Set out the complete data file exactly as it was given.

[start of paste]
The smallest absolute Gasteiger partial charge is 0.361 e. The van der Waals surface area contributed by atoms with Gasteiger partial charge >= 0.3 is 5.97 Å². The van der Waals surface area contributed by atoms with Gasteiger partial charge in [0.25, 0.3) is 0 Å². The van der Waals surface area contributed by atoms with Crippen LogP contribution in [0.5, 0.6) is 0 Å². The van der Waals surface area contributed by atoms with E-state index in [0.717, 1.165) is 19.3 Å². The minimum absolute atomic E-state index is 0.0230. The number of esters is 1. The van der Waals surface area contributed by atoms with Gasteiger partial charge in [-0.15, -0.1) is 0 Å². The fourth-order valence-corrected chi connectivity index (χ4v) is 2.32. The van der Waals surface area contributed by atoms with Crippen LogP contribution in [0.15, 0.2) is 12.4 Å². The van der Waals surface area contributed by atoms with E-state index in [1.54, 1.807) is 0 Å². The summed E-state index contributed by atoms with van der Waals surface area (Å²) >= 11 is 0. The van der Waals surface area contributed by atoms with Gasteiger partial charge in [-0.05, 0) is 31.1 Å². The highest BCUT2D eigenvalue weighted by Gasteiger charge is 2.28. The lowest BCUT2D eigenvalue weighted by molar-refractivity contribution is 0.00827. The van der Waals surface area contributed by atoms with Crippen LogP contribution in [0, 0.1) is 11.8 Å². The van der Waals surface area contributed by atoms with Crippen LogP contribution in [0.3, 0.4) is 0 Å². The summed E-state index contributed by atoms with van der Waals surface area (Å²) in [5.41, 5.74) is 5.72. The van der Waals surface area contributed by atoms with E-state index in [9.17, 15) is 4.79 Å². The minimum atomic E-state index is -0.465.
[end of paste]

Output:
The smallest absolute Gasteiger partial charge is 0.361 e. The van der Waals surface area contributed by atoms with Gasteiger partial charge >= 0.3 is 5.97 Å². The van der Waals surface area contributed by atoms with Gasteiger partial charge in [0.25, 0.3) is 0 Å². The van der Waals surface area contributed by atoms with Crippen LogP contribution in [0.5, 0.6) is 0 Å². The van der Waals surface area contributed by atoms with E-state index in [0.717, 1.165) is 19.3 Å². The minimum absolute atomic E-state index is 0.0230. The number of esters is 1. The van der Waals surface area contributed by atoms with Gasteiger partial charge in [-0.15, -0.1) is 0 Å². The fourth-order valence-corrected chi connectivity index (χ4v) is 2.32. The van der Waals surface area contributed by atoms with Crippen LogP contribution in [0.15, 0.2) is 12.4 Å². The van der Waals surface area contributed by atoms with E-state index in [1.54, 1.807) is 0 Å². The summed E-state index contributed by atoms with van der Waals surface area (Å²) >= 11 is 0. The van der Waals surface area contributed by atoms with Gasteiger partial charge in [-0.05, 0) is 31.1 Å². The highest BCUT2D eigenvalue weighted by Gasteiger charge is 2.28. The lowest BCUT2D eigenvalue weighted by molar-refractivity contribution is 0.00827. The van der Waals surface area contributed by atoms with Crippen LogP contribution in [0, 0.1) is 11.8 Å². The van der Waals surface area contributed by atoms with Crippen LogP contribution in [0.3, 0.4) is 0 Å². The summed E-state index contributed by atoms with van der Waals surface area (Å²) in [5.41, 5.74) is 5.72. The van der Waals surface area contributed by atoms with E-state index in [9.17, 15) is 4.79 Å². The minimum atomic E-state index is -0.465.